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Does SSL enable surveillance?

August 14, 2014 • Opinion, Top Stories

David Holmes

David Holmes, World Wide Security Evangelist, F5 Networks.

Millennials grew up with the internet and expect the internet to be there all the time. In addition to this, they expect all of their activity online to be secured and private and they commonly use encryption protocols like secure socket layers (SSL) to ward off prying eyes.

But as this generation make their way into the workforce, employers have to come up with ways to handle the various kinds of malware employees can potentially bring into the organisation. What we have on our hands is a potential collision between Millennials and other privacy activists and malware, with employees, authorities and governmental agencies around the world watching from the side-lines.

During my recent visit to South Africa for F5 Networks’ Tech Xchange event, I outlined some of the strategies that organisations can put in place to boost application security and mitigate potential threats. Malware has emerged as the most powerful tool for targeted data exfiltration – used particularly when an attacker is after something like intellectual property or outright currency. While it used to be difficult to get the malware into the organisation, the same SSL that Millennials use to protect their surfing habits allows the malware to enter the business undetected.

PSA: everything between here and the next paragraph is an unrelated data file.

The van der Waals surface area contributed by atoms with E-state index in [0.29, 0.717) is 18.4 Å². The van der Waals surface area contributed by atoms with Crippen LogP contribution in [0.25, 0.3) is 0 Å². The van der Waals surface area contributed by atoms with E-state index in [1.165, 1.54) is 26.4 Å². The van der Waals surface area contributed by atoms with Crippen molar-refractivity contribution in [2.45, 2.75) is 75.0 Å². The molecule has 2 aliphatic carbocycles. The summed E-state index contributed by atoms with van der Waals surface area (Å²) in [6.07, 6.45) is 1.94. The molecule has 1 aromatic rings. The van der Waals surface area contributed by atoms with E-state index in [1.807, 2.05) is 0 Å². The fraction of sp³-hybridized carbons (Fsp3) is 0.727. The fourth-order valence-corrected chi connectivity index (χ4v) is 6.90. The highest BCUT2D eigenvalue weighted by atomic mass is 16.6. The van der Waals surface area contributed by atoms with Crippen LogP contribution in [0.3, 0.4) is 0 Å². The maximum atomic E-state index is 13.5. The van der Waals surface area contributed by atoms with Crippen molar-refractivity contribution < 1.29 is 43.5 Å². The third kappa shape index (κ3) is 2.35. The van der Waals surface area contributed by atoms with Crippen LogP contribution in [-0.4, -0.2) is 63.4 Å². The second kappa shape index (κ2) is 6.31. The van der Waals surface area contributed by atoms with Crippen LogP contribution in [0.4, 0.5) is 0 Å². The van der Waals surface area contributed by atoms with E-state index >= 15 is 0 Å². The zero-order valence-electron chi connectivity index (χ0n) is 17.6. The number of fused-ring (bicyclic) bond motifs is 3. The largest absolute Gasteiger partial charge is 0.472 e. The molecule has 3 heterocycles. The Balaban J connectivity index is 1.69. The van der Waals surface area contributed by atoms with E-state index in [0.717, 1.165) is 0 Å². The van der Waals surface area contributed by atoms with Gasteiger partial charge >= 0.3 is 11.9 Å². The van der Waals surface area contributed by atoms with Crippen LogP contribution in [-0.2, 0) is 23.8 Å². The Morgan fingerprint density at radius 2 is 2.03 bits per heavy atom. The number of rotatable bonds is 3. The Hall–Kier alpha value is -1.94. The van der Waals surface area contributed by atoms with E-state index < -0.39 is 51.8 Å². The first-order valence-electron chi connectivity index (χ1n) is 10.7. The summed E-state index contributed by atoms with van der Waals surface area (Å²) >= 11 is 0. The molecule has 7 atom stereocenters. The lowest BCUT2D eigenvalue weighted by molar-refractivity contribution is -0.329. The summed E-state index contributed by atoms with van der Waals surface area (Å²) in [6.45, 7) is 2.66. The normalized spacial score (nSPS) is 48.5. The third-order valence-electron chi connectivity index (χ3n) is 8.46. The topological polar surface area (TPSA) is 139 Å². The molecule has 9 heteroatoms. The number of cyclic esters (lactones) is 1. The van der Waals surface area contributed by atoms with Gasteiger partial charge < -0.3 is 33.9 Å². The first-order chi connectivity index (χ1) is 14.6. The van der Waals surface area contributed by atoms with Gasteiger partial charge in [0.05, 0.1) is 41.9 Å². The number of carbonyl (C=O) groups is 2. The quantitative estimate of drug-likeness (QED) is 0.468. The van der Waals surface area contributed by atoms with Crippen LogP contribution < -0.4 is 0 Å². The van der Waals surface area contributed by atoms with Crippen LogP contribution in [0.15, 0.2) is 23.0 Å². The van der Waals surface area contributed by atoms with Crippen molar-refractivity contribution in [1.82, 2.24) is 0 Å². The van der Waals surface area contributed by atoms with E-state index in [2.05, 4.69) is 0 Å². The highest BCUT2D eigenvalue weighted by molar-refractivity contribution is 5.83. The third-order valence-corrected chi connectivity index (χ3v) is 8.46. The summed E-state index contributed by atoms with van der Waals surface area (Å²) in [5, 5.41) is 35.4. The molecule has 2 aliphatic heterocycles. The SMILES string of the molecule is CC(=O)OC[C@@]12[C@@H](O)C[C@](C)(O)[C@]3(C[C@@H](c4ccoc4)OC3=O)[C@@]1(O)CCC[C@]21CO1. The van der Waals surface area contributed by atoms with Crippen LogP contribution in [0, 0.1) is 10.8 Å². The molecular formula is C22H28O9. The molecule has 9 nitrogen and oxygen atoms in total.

This most commonly occurs when employees click on links in malicious emails, which then installs custom malware onto the device and allows the attacker to control the user’s computer, map their network and, ultimately, access sensitive data. Similarly, the threat posed by distributed denial of service (DDoS) attacks is also ever-growing and continues to be a topic of concern for businesses.

Recent research has shown that South African businesses, much like their international counterparts, face unprecedented threat levels as a result of increases in cyber-attacks. In the first quarter of 2014, Kaspersky Labs research detailed that Algeria had the highest incidence of both web-based threats and local threats – from USBs, CDs and DVDs, etc – in Africa. South Africa experienced more than 4.6 million cyber-attacks and malware infections on computers and mobile devices during the period. This accounts for roughly 10% of the total attacks that occurred across the continent.

One such attack occurred in October 2013, when payment card systems at various shops, restaurants and hotels across South Africa were the victims of a significant cyber-fraud attack. The attackers used a variant of the malware dubbed Dexter, which is used to create cloned cards from information that is extracted when the card’s magnetic strip is scanned at a point-of-sale machine. The attack resulted in losses of roughly R10 million.

These threats force organisations to invest in the deployment of solutions that transparently crack open internet connections and actively block malware. Ultimately, monitoring is becoming ubiquitous.

We place a great deal of faith in SSL, but that faith is clearly misplaced. As the scope of all this monitoring comes to light, internet privacy and net neutrality could become the next hot topics for activist Millennials.

By David Holmes evangelist for F5 Networks’ security solutions

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